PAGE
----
Joint Conference of IFIP Working Groups

Event date: 
2023-12-07 to 2023-12-08

After Latour: Globalisation, Inequity and Climate Change

See the conference website for full details including submission instructions.

The work of Bruno Latour, who died in 2022, was influential in IS research primarily through his contributions to Actor Network Theory (ANT). Emerging originally in the field of Science and Technology Studies, ANT’s relevance for IS scholars was quickly recognised, with Latour being invited to present a keynote talk at the 1995 IFIPWG8.2 working conference. Offering a direct challenge to the often taken for granted division between humans and non-humans (both natural and technological), ANT has informed theoretical and methodological debates in the field, not least in relation to sociomateriality.

In his later work, such as Facing Gaia (2017) Down to Earth (2018) After Lockdown (2021) and On the Emergence of an Ecological Class (2022), however, Latour extended his critique of mainstream conceptions of modernity, first set out in We Have Never Been Modern (1991) and subsequently elaborated in An Inquiry into Modes of Existence (2013), to develop a broader analysis of contemporary society. In this he highlights themes, that, despite their urgency, have arguably received less attention in IS research. Specifically, he argued that the limits of globalisation, the growth of inequality and the threat of irreversible climate change are all aspects of a single phenomenon – the abandonment of a belief in a common world shared by all.

One prevalent response to these developments, Latour argued, has been to ignore them. We may double down on technological solutions, such as geo-engineering, trans-humanism or AI, trusting that they will save the day. Latour calls this “neo-hyper-modernism”. Another response is to deny them and carry on as if there are no material limits to our actions - a position that Latour names as “Out-of-this-World” for its refusal to consider that “nature” may act upon us in ways that are increasingly beyond our control. In opposition to this stance, he identifies a position that he terms “Terrestrial”, that recognises that we operate within planetary constraints. He talks of this as expressing both an attachment to the soil, that is to the material conditions of our existence, and an attachment to a world that we share in common.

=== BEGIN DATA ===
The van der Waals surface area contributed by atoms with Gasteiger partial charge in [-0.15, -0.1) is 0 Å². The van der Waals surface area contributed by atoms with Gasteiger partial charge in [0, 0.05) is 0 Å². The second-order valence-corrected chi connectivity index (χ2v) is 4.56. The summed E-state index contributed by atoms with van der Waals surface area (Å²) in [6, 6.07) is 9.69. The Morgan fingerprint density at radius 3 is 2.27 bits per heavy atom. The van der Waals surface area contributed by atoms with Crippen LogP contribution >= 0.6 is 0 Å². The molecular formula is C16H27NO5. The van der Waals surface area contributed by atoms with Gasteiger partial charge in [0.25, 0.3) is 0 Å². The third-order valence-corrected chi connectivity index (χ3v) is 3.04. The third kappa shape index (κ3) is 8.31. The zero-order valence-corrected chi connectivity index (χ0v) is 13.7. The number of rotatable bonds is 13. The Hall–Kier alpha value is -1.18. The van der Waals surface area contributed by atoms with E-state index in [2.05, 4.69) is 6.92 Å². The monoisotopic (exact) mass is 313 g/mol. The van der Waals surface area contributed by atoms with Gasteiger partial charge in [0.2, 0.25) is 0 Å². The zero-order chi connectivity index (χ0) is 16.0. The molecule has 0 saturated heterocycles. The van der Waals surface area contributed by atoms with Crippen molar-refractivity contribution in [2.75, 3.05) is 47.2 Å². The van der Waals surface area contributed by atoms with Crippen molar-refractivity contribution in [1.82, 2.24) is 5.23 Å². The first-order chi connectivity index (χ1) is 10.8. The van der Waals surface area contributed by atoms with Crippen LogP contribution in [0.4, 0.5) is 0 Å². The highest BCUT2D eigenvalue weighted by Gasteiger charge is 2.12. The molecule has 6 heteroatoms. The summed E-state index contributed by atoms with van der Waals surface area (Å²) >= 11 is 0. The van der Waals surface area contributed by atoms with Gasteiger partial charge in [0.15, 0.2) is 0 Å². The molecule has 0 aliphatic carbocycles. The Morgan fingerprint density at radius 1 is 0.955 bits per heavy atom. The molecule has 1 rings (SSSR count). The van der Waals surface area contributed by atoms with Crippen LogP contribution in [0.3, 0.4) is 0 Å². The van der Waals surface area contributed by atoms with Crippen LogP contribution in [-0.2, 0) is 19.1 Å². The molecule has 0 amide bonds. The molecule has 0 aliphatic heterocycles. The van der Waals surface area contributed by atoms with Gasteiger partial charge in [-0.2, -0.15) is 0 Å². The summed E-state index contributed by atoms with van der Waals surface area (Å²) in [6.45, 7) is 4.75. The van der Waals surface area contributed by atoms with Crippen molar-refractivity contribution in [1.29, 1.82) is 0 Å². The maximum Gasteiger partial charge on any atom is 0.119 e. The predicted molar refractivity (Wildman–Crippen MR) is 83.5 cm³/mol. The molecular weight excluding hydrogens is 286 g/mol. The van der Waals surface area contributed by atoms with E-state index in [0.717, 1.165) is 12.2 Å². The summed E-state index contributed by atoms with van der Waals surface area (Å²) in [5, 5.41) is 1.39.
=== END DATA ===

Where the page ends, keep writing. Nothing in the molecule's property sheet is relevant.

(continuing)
While the scale of the challenge posed by unconstrained globalisation and inequity in a finite world may tend to prompt pessimism about the future, we should not allow this to obscure the evidence of initiatives that offer more hopeful ways forward. Understanding how IS may be implicated in forces that promote the loss of a shared destiny, we can also recognise how IS may contribute to its reconstruction. In this we may identify commonalities between Latour’s work and that of other scholars, such as Appadurai, who view future making as grounded in day-to-day cultural practices and local experiences. Inviting us to consider how IS may support the radical innovation necessary to address contemporary and future challenges of climate change, global health and inequity.

What might such a position mean for IS? And what does it have to say about the discourses that have historically animated our field? The Joint Working Conference of IFIPWG8.2 and IFIPWG9.4 to be held in Hyderabad, India in December 2023 seeks to explore these questions.

Potential topics include, but are not limited to:

  • Applications of Latourian concepts and approaches in IS research
  • Reflections on the history of the IS field and its attunement with, or resistance to, globalism, inequity and climate change
  • Reports and theorisation of IS projects contributing to justice and sustainability
  • Alternative perspectives on digital technology and its relationship to knowledge, history, societies, and the environment.
  • Giving voice to marginalised perspectives in IS research
  • Identity, solidarity and collective action in digital age
  • Research on multiple modes of existence and plurality of truth conditions
  • Can digital transformation be more diverse and inclusive?
  • Critical perspectives on Green IS
  • Methodological and ethical implications of a “Terrestrial” position for IS research
  • What future for technological utopianism?
  • Analysis of Bruno Latour’s contribution(s) to the IS field

Papers not directly aligned with the conference theme but relevant to the topic areas of IFIP WG8.2 and IFIP WG9.4 are also welcome.

Important dates:
April 7, 2023 Submission open
May 20, 2023 Deadline for submitting full-papers
June 30, 2023 Deadline for submitting research-in-progress papers
August 15, 2023 Acceptance notification for full-papers
August 30, 2023 Acceptance notification for research-in-progress papers
September 15, 2023 Deadline for final full-papers
December 7-8, 2023 Conference in Hyderabad, India

Program Chairs
Dr. Yingqin Zheng
Prof. Devinder Thapa

Conference Chairs
Prof. Matthew Jones
Dr. Arunima S Mukherjee

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